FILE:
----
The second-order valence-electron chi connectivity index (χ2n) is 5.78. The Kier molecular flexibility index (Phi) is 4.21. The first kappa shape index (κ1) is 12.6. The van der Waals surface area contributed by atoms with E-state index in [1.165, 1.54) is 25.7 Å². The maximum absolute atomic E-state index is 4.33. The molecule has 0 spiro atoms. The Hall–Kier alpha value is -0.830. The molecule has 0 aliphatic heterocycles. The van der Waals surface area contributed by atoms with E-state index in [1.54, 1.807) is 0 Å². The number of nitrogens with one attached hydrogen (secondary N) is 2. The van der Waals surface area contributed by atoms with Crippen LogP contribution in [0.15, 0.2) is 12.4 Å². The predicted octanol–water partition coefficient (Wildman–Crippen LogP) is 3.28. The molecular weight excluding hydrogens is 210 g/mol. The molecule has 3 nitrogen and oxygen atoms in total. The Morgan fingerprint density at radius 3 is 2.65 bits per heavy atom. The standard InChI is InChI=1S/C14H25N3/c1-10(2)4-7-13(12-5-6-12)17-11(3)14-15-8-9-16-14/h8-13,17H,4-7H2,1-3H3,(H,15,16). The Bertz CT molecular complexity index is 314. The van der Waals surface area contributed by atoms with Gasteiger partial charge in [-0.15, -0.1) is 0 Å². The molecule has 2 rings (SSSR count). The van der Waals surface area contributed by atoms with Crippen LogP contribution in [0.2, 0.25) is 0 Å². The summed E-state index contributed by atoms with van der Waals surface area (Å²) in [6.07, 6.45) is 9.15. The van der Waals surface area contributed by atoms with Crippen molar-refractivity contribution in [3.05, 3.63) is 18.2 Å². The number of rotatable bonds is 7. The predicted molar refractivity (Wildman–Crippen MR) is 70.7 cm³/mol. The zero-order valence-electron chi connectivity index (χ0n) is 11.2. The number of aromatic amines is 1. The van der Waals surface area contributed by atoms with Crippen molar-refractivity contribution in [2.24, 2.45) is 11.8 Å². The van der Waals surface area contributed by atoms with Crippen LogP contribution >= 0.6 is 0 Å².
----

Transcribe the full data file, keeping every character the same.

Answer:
The second-order valence-electron chi connectivity index (χ2n) is 5.78. The Kier molecular flexibility index (Phi) is 4.21. The first kappa shape index (κ1) is 12.6. The van der Waals surface area contributed by atoms with E-state index in [1.165, 1.54) is 25.7 Å². The maximum absolute atomic E-state index is 4.33. The molecule has 0 spiro atoms. The Hall–Kier alpha value is -0.830. The molecule has 0 aliphatic heterocycles. The van der Waals surface area contributed by atoms with E-state index in [1.54, 1.807) is 0 Å². The number of nitrogens with one attached hydrogen (secondary N) is 2. The van der Waals surface area contributed by atoms with Crippen LogP contribution in [0.15, 0.2) is 12.4 Å². The predicted octanol–water partition coefficient (Wildman–Crippen LogP) is 3.28. The molecular weight excluding hydrogens is 210 g/mol. The molecule has 3 nitrogen and oxygen atoms in total. The Morgan fingerprint density at radius 3 is 2.65 bits per heavy atom. The standard InChI is InChI=1S/C14H25N3/c1-10(2)4-7-13(12-5-6-12)17-11(3)14-15-8-9-16-14/h8-13,17H,4-7H2,1-3H3,(H,15,16). The Bertz CT molecular complexity index is 314. The van der Waals surface area contributed by atoms with Gasteiger partial charge in [-0.15, -0.1) is 0 Å². The molecule has 2 rings (SSSR count). The van der Waals surface area contributed by atoms with Crippen LogP contribution in [0.2, 0.25) is 0 Å². The summed E-state index contributed by atoms with van der Waals surface area (Å²) in [6.07, 6.45) is 9.15. The van der Waals surface area contributed by atoms with Crippen molar-refractivity contribution in [3.05, 3.63) is 18.2 Å². The number of rotatable bonds is 7. The predicted molar refractivity (Wildman–Crippen MR) is 70.7 cm³/mol. The zero-order valence-electron chi connectivity index (χ0n) is 11.2. The number of aromatic amines is 1. The van der Waals surface area contributed by atoms with Crippen molar-refractivity contribution in [2.24, 2.45) is 11.8 Å². The van der Waals surface area contributed by atoms with Crippen LogP contribution >= 0.6 is 0 Å².